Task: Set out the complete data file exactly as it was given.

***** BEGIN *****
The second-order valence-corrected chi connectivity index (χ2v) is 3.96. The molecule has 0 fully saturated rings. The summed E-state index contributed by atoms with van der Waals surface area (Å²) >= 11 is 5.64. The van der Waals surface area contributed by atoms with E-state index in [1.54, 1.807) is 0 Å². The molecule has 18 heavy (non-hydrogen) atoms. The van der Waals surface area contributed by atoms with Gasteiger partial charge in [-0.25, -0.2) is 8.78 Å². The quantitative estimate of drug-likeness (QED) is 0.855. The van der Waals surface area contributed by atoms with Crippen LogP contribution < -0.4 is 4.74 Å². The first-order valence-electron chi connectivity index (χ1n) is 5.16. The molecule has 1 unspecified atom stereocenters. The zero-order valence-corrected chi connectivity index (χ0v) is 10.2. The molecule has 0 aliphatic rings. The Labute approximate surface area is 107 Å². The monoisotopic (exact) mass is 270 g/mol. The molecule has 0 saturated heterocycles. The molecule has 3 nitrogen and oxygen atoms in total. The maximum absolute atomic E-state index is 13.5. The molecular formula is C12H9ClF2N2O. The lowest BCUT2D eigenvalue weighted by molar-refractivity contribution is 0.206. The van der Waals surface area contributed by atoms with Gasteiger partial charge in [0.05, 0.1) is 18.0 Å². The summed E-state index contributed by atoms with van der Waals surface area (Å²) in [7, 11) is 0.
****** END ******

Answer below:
The second-order valence-corrected chi connectivity index (χ2v) is 3.96. The molecule has 0 fully saturated rings. The summed E-state index contributed by atoms with van der Waals surface area (Å²) >= 11 is 5.64. The van der Waals surface area contributed by atoms with E-state index in [1.54, 1.807) is 0 Å². The molecule has 18 heavy (non-hydrogen) atoms. The van der Waals surface area contributed by atoms with Gasteiger partial charge in [-0.25, -0.2) is 8.78 Å². The quantitative estimate of drug-likeness (QED) is 0.855. The van der Waals surface area contributed by atoms with Crippen LogP contribution < -0.4 is 4.74 Å². The first-order valence-electron chi connectivity index (χ1n) is 5.16. The molecule has 1 unspecified atom stereocenters. The zero-order valence-corrected chi connectivity index (χ0v) is 10.2. The molecule has 0 aliphatic rings. The Labute approximate surface area is 107 Å². The monoisotopic (exact) mass is 270 g/mol. The molecule has 0 saturated heterocycles. The molecule has 3 nitrogen and oxygen atoms in total. The maximum absolute atomic E-state index is 13.5. The molecular formula is C12H9ClF2N2O. The lowest BCUT2D eigenvalue weighted by molar-refractivity contribution is 0.206. The van der Waals surface area contributed by atoms with Gasteiger partial charge in [0.05, 0.1) is 18.0 Å². The summed E-state index contributed by atoms with van der Waals surface area (Å²) in [7, 11) is 0.